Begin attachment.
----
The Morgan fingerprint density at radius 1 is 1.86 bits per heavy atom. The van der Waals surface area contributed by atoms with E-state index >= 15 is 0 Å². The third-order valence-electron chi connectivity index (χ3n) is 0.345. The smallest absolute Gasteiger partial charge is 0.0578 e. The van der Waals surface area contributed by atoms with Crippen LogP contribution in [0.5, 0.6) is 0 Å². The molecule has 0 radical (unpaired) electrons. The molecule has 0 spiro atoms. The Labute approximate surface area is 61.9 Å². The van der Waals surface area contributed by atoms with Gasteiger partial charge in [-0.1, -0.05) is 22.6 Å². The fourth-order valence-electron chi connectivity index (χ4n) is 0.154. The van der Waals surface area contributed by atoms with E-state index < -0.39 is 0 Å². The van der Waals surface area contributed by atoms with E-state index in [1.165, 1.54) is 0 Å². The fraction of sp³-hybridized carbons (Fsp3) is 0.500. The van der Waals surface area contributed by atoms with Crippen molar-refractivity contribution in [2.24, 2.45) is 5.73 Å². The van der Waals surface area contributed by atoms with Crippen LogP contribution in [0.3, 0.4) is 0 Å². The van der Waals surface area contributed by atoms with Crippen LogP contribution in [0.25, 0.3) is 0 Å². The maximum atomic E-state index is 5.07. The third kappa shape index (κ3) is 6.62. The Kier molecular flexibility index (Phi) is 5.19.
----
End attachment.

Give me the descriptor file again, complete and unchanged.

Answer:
The Morgan fingerprint density at radius 1 is 1.86 bits per heavy atom. The van der Waals surface area contributed by atoms with E-state index >= 15 is 0 Å². The third-order valence-electron chi connectivity index (χ3n) is 0.345. The smallest absolute Gasteiger partial charge is 0.0578 e. The van der Waals surface area contributed by atoms with Crippen LogP contribution in [0.5, 0.6) is 0 Å². The molecule has 0 radical (unpaired) electrons. The molecule has 0 spiro atoms. The Labute approximate surface area is 61.9 Å². The van der Waals surface area contributed by atoms with Gasteiger partial charge in [-0.1, -0.05) is 22.6 Å². The fourth-order valence-electron chi connectivity index (χ4n) is 0.154. The van der Waals surface area contributed by atoms with E-state index < -0.39 is 0 Å². The van der Waals surface area contributed by atoms with E-state index in [1.165, 1.54) is 0 Å². The fraction of sp³-hybridized carbons (Fsp3) is 0.500. The van der Waals surface area contributed by atoms with Crippen molar-refractivity contribution in [2.24, 2.45) is 5.73 Å². The van der Waals surface area contributed by atoms with Crippen LogP contribution in [0.3, 0.4) is 0 Å². The van der Waals surface area contributed by atoms with Crippen LogP contribution in [0.25, 0.3) is 0 Å². The maximum atomic E-state index is 5.07. The third kappa shape index (κ3) is 6.62. The Kier molecular flexibility index (Phi) is 5.19.